Relief SCENE:Drought
Ten Somali Children Die Amid Drought
Deaths Mounting as Tens of Thousands Flee
By AWEYS CADDE, MOHAMED SHIIL 07/07/2011
Displaced people queue for food aid in Mogadishu's Hamar Weyne district
©Somalia Report
Displaced people queue for food aid in Mogadishu's Hamar Weyne district

WARNING: THERE FOLLOWS A PICTURE THAT MAY BE DISTRESSING FOR SOME READERS

At least ten children have died due to malnutrition in southern Somalia over the last 24 hours, as the scale of a crisis brought on by drought and worsened by conflict grows ever more apparent.

Tens of thousands of Somalis have fled the nation’s ravaging drought this year, heading either for conflict-torn Mogadishu, Ethiopia or Kenya’s Dadaab refugee complex – where over 60,000 have arrived this year - in search of aid and shelter as animals die and crops wither.

According to residents on the outskirts of Mogadishu and areas of Bay, Bakol and Lower Shabelle districts, children are beginning to die in increasing numbers.

“Every day, two or three children are dying of hunger, only last night three kids died,” Sheikh Ahmed Borow, an elder in Hudur district, told Somalia Report. “Displaced people are coming here every day with no food, no water and no shelter.”

“Last night three of the community’s children died and more others are suffering ... many of these people are coming from Bay and Bakol, and can’t even find shelter from the sun,” Bedel Abukar, head of an internally displaced camp in Alamada, on the outskirts of Mogadishu, told Somalia Report.

An emaciated child in Sedhburood camp, near Elasha-Biyaha
©Somalia Report
An emaciated child in Sedhburood camp, near Elasha-Biyaha

Both men appealed for the international community to urgently recommence aid operations after militant Islamist group al-Shabaab said it had lifted a long-standing order banning foreign agencies from operating in the large chunks of Somalia under its control.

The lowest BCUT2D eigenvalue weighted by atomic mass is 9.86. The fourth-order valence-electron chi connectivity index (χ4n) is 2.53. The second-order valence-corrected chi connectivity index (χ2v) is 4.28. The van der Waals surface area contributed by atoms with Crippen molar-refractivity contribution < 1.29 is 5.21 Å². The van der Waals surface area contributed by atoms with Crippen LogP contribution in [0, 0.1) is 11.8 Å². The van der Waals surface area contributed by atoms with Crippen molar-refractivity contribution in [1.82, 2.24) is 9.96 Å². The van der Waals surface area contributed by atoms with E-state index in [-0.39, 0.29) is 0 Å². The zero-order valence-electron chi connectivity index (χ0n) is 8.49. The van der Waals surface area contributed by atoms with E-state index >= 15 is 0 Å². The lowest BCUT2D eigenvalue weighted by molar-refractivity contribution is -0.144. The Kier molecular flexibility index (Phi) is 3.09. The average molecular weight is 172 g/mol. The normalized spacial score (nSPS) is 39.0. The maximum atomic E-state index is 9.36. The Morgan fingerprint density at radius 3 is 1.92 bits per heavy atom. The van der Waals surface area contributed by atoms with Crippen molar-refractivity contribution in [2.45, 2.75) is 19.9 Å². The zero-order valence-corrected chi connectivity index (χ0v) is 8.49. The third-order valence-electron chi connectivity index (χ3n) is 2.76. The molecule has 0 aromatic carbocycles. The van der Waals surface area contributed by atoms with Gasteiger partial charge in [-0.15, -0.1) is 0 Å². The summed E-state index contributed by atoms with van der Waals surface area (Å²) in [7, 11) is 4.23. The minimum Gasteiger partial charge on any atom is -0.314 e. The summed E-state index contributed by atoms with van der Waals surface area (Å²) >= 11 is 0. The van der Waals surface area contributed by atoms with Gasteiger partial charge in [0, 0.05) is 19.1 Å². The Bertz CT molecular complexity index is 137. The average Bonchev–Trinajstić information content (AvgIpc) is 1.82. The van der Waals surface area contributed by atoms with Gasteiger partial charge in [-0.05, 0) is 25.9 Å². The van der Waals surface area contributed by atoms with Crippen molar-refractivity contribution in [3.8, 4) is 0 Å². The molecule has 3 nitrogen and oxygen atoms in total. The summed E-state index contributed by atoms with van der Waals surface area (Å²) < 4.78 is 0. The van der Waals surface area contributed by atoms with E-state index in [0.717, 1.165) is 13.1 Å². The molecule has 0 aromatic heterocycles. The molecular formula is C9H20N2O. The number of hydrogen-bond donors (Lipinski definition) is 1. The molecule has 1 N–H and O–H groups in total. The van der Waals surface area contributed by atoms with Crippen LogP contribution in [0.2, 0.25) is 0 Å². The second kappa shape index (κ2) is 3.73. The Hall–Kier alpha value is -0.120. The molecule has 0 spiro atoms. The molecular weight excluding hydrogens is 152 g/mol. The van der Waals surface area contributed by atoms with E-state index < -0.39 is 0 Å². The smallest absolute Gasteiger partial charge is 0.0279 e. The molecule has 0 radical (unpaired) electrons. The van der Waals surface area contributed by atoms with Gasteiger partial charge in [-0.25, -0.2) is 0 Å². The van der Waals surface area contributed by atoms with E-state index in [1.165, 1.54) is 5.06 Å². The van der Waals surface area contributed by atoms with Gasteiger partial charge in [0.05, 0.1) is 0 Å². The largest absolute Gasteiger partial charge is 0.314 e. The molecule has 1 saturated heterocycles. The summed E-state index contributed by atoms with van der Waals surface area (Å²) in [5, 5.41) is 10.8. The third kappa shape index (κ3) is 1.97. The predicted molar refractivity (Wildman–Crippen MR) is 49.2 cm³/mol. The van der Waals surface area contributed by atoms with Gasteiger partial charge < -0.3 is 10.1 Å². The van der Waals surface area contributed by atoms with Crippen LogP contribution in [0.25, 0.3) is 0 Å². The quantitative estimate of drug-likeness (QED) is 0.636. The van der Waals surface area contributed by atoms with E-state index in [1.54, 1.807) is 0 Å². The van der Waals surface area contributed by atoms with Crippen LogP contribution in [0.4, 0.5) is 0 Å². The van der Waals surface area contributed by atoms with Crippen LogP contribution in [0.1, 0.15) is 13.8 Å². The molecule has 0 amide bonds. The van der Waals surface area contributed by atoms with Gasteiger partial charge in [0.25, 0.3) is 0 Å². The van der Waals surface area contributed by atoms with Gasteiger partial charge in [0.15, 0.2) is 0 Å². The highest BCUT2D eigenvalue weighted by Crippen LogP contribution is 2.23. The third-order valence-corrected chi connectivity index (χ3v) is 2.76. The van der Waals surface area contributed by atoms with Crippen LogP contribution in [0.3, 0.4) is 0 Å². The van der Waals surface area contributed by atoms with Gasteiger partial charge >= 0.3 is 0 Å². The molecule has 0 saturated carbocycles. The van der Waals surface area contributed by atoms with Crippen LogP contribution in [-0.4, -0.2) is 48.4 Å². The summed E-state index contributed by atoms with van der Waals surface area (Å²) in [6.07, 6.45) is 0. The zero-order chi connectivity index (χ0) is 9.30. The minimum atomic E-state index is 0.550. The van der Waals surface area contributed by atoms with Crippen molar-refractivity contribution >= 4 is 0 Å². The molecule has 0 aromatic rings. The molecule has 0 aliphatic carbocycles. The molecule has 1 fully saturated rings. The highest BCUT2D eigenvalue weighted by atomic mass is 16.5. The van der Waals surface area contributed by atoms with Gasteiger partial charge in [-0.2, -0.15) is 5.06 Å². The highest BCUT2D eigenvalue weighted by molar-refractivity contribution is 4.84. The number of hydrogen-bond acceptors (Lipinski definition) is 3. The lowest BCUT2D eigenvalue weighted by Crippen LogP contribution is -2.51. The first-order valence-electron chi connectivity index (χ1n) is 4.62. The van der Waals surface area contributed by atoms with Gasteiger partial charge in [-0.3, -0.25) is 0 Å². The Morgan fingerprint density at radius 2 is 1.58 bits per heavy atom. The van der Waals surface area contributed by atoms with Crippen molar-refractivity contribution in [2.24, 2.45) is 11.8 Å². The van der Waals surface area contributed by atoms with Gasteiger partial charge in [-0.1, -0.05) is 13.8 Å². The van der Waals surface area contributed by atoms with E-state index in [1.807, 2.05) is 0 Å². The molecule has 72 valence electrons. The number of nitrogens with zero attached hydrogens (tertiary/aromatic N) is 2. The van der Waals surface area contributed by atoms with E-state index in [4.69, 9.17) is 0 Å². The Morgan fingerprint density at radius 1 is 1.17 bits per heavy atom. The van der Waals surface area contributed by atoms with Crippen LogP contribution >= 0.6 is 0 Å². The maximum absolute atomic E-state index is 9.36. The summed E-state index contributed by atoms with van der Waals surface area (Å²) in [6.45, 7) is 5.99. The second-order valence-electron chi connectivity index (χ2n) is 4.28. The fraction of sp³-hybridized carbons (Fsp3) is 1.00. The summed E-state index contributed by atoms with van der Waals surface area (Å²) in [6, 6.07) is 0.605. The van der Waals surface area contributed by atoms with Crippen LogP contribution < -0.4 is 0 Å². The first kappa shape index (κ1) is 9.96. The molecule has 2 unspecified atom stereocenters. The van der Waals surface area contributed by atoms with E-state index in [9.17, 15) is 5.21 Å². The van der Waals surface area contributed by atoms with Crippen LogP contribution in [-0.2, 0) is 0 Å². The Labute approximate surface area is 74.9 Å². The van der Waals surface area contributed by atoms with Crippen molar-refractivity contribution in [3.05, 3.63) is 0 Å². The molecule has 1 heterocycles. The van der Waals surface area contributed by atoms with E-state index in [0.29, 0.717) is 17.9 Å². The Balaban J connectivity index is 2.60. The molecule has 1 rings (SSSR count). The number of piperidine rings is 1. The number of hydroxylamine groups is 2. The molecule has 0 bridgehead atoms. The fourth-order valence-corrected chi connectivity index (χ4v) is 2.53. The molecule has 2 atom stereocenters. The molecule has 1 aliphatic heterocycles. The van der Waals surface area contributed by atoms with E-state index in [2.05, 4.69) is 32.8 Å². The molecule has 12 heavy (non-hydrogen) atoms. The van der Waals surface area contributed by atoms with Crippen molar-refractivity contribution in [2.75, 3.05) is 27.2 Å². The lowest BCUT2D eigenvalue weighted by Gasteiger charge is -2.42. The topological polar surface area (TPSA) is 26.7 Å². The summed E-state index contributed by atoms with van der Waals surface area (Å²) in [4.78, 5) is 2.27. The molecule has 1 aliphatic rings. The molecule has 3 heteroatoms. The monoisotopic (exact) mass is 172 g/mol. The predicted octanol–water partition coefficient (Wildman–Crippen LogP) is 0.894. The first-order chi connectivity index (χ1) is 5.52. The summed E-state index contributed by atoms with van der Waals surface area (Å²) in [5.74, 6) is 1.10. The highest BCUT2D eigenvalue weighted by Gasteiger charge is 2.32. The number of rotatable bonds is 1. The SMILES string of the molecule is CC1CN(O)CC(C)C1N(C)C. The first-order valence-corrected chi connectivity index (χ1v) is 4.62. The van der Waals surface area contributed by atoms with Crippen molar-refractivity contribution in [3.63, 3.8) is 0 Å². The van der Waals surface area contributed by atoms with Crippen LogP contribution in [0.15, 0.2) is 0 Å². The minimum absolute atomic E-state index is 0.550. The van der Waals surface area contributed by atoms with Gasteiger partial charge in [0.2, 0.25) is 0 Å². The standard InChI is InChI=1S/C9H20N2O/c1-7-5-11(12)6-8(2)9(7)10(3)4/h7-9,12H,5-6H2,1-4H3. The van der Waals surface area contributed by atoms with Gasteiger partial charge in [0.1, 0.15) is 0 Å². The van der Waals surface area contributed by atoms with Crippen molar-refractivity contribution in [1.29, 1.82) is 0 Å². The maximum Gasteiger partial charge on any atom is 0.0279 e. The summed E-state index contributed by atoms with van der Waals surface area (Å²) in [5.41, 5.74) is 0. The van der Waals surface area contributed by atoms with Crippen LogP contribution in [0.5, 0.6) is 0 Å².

However, al-Shabaab was vague about the lifting of the ban, not naming which aid agencies would be allowed back in, to which areas or when. It also said conditions would apply, without defining them.

The World Food Programme (WFP), which al-Shabaab had accused of ruining local markets by dumping food aid, said it was “very cautious” and waiting for further clarification.

“We left al-Shabaab-controlled parts early last year because of insecurity, in particular threats against our staff, and what we perceived as unacceptable conditions being imposed on us ... including extortionate requests for money in return for access,” David Orr, a Nairobi-based spokesman for the WFP, told Somalia Report.

Government officials also displayed some skepticism about the lifting of the ban. Deputy Defense Minister Abdirashid Mohamed Hidig warned aid agencies that al-Shabaab was likely lifting the ban so it could misappropriate aid to feed its fighters. Other officials say that al-Shabaab is concerned about waning popularity and feels the growing population movement will make it harder to recruit new fighters.

“Just calling for the return of the aid agencies is not enough. There could be a hidden agenda on al-Shabaab’s call for restarting aid,” said MP Mohamoud Hilowle.

Despite the warning, the MPs made it clear something needs to be done

“I am skeptical on what al-Shabaab has announced it should be received cautiously. We should support those suffering and make arrangements to raise funds for the needy pouring into the capital seeking help, but do it cautiously,” MP Mohamed Hussein told Somalia Report.